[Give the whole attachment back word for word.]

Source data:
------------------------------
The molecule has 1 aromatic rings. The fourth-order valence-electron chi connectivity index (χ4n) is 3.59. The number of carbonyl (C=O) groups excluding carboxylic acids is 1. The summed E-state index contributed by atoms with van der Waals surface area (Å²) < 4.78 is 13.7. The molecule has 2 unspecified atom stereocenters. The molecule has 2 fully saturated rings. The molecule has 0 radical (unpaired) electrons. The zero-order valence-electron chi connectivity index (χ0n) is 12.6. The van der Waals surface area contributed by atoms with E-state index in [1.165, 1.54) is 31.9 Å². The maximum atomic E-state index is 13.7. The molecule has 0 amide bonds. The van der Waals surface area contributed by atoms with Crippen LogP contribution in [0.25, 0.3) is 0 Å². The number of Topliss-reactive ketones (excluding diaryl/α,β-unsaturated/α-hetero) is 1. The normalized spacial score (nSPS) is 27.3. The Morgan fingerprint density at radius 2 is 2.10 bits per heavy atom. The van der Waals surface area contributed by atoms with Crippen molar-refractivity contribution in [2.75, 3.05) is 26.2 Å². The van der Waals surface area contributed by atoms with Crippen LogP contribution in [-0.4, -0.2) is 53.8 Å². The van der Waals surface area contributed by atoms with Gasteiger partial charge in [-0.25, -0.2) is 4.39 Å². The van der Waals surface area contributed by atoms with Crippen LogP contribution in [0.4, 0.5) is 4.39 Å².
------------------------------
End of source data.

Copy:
The molecule has 1 aromatic rings. The fourth-order valence-electron chi connectivity index (χ4n) is 3.59. The number of carbonyl (C=O) groups excluding carboxylic acids is 1. The summed E-state index contributed by atoms with van der Waals surface area (Å²) < 4.78 is 13.7. The molecule has 2 unspecified atom stereocenters. The molecule has 2 fully saturated rings. The molecule has 0 radical (unpaired) electrons. The zero-order valence-electron chi connectivity index (χ0n) is 12.6. The van der Waals surface area contributed by atoms with E-state index in [1.165, 1.54) is 31.9 Å². The maximum atomic E-state index is 13.7. The molecule has 0 amide bonds. The van der Waals surface area contributed by atoms with Crippen LogP contribution in [0.25, 0.3) is 0 Å². The number of Topliss-reactive ketones (excluding diaryl/α,β-unsaturated/α-hetero) is 1. The normalized spacial score (nSPS) is 27.3. The Morgan fingerprint density at radius 2 is 2.10 bits per heavy atom. The van der Waals surface area contributed by atoms with Crippen molar-refractivity contribution in [2.75, 3.05) is 26.2 Å². The van der Waals surface area contributed by atoms with Crippen LogP contribution in [-0.4, -0.2) is 53.8 Å². The van der Waals surface area contributed by atoms with Gasteiger partial charge in [-0.25, -0.2) is 4.39 Å². The van der Waals surface area contributed by atoms with Crippen LogP contribution in [0.4, 0.5) is 4.39 Å².